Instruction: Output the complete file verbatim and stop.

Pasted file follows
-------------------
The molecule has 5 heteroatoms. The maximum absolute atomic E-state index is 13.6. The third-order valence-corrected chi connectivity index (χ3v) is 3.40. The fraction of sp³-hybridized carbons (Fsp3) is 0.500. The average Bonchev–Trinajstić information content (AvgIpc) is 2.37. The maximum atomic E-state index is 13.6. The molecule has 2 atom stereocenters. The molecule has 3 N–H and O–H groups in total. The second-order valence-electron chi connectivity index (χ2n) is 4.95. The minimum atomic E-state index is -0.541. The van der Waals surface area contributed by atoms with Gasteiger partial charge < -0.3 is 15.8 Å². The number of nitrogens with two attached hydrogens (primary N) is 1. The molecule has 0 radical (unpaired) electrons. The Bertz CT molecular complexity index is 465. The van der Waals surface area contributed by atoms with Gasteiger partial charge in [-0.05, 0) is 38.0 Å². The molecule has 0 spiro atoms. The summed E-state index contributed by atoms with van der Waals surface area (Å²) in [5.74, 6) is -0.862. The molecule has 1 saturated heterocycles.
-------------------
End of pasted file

The molecule has 5 heteroatoms. The maximum absolute atomic E-state index is 13.6. The third-order valence-corrected chi connectivity index (χ3v) is 3.40. The fraction of sp³-hybridized carbons (Fsp3) is 0.500. The average Bonchev–Trinajstić information content (AvgIpc) is 2.37. The maximum atomic E-state index is 13.6. The molecule has 2 atom stereocenters. The molecule has 3 N–H and O–H groups in total. The second-order valence-electron chi connectivity index (χ2n) is 4.95. The minimum atomic E-state index is -0.541. The van der Waals surface area contributed by atoms with Gasteiger partial charge < -0.3 is 15.8 Å². The number of nitrogens with two attached hydrogens (primary N) is 1. The molecule has 0 radical (unpaired) electrons. The Bertz CT molecular complexity index is 465. The van der Waals surface area contributed by atoms with Gasteiger partial charge in [-0.05, 0) is 38.0 Å². The molecule has 0 spiro atoms. The summed E-state index contributed by atoms with van der Waals surface area (Å²) in [5.74, 6) is -0.862. The molecule has 1 saturated heterocycles.